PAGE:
Last year, I stood in front of a room full of people and told them about the many problems facing our democracy. This was the culmination of two years of work on my keystone project, a requirement for my honors program at the University of Maryland, and, notably, where I first came across FairVote. Able to do any project of my choosing, I embarked on the task of pointing out where the U.S. electoral system falls short of our democratic ideals and offering improvements. I didn’t want this work to end when I completed my project, and am thrilled that I can work directly on improving U.S. election methods with FairVote this summer.
My interest in U.S. democracy began in high school, where I developed great pride in the people of the United States, who, throughout history, have overcome the odds to make the country better. But at the same time I developed great frustration for many systemic problems in our country. Moving on the University of Maryland, I chose to study government and politics, with a minor in international development and conflict management, and another in sustainability. Both in and out of the classroom, I met many people that reaffirmed my faith in individuals’ ability to make the country better, while becoming increasingly disenchanted with the faulty electoral methods that inhibit their efforts. It is my firm belief that without an electoral system that allows for better representation, Americans will often be disengaged and divided, and many of the big issues facing the country will be seen as sources of contention, not opportunities for improvement. I suppose this is ultimately why I came to FairVote.
Prior to coming to FairVote, I had the pleasure of interning with Soccer Without Borders Baltimore, a nonprofit that provides programming for refugee and immigrant youth; Maryland Legal Aid, which provides free representation to low-income individuals in civil cases; Judge Nance of the Baltimore City Circuit Court; and a failed, yet interesting campaign for Maryland governor. Each of these experiences exposed me to great people and great problems in Maryland and the United States. This summer at FairVote, I am excited to be with a new set of people who are working to solve one of the most significant problems in the country.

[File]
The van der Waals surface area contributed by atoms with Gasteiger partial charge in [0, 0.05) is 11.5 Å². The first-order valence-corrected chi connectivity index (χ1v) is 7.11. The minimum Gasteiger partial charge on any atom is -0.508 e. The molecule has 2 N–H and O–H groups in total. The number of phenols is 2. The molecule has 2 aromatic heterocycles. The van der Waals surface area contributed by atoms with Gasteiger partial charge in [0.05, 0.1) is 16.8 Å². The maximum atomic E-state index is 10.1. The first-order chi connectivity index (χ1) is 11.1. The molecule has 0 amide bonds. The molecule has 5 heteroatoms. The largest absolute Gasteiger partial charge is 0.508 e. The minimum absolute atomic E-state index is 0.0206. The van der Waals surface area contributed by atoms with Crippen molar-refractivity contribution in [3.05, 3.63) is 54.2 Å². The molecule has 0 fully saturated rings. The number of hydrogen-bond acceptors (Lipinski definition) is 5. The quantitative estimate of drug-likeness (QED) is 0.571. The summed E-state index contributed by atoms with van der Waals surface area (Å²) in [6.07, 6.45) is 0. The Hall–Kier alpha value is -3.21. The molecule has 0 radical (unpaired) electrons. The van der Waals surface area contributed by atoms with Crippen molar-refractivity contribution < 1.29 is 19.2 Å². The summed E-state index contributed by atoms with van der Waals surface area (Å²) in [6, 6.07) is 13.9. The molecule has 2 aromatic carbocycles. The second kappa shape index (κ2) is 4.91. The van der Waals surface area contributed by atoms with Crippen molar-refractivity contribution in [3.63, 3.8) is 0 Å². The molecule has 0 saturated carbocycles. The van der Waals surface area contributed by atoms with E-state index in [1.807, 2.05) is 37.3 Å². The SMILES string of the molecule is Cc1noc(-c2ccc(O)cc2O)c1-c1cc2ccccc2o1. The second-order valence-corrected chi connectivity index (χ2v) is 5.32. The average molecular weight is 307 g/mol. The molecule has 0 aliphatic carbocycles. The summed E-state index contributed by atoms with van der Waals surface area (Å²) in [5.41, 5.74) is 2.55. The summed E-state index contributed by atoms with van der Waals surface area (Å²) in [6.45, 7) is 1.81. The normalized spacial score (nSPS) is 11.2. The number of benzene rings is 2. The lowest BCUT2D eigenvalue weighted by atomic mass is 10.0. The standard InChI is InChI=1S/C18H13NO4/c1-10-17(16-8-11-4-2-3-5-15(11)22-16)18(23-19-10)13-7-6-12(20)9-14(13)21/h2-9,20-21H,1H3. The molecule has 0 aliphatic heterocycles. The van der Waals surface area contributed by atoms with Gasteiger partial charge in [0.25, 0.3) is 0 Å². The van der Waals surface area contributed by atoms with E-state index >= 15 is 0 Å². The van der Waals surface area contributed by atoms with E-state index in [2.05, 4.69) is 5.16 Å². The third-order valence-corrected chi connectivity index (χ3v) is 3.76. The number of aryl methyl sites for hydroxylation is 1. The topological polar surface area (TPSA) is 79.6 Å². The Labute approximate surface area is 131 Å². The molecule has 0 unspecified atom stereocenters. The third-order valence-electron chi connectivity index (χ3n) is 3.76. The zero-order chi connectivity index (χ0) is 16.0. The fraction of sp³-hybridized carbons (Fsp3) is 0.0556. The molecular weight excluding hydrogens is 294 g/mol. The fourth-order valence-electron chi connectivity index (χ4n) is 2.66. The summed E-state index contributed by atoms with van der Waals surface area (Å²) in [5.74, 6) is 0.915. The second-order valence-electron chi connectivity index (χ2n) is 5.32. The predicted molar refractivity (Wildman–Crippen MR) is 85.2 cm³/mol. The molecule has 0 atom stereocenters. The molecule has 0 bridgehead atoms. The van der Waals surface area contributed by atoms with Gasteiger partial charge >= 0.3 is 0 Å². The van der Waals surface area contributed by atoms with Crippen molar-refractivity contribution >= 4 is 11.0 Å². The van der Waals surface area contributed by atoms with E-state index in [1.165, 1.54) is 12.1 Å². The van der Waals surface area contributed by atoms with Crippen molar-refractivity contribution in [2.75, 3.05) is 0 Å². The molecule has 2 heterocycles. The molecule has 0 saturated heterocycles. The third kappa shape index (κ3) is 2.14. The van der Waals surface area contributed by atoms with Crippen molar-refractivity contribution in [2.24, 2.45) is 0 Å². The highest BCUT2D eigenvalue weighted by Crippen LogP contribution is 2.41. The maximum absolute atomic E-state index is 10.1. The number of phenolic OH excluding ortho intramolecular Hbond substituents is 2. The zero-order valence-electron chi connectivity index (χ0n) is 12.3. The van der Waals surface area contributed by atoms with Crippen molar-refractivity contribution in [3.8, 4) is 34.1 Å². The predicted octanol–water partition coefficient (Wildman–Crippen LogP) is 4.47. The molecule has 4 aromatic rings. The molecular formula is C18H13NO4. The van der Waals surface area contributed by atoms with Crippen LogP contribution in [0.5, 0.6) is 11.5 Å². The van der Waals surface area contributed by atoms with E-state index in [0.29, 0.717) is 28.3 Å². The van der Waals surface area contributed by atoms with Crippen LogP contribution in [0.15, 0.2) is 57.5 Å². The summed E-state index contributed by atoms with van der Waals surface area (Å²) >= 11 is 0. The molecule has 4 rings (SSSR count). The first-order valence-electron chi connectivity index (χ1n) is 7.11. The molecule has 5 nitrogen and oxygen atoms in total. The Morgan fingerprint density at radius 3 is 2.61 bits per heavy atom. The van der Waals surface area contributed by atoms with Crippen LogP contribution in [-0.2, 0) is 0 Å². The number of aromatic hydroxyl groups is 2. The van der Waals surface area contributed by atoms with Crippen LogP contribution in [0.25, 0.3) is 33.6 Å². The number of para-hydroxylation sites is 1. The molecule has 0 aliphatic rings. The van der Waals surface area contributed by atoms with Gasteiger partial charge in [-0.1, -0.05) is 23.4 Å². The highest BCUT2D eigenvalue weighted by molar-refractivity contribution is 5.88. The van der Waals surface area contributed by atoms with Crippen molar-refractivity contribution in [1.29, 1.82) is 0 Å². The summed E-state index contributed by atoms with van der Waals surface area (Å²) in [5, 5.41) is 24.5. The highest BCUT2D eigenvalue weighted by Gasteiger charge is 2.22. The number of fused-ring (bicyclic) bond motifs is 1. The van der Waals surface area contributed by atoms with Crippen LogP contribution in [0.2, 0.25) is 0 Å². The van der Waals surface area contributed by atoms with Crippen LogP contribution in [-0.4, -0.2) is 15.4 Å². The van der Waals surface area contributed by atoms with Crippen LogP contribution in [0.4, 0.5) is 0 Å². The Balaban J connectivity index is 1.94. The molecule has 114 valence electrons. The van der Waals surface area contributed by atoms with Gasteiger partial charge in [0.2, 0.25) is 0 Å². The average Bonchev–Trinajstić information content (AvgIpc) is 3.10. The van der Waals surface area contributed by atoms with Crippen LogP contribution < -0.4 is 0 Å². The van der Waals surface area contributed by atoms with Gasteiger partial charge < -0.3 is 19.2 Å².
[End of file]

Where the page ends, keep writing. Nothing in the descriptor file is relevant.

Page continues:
When not trying to save democracy, I am likely working backstage at the performing arts center at the University of Maryland, where I also study government and politics as an undergrad. You can also find me coding cases for the International Crisis Behavior project at the National Consortium for Studying Terrorism and Responses to Terrorism (START) or at home in greatest city in America (Baltimore), where I enjoy playing with my dogs, adventuring around the city, trying to teach my grandmother how to use her phone, convincing my out-of-state friends that Old Bay really can go on everything, or obsessively following the goings-on of Baltimore’s government.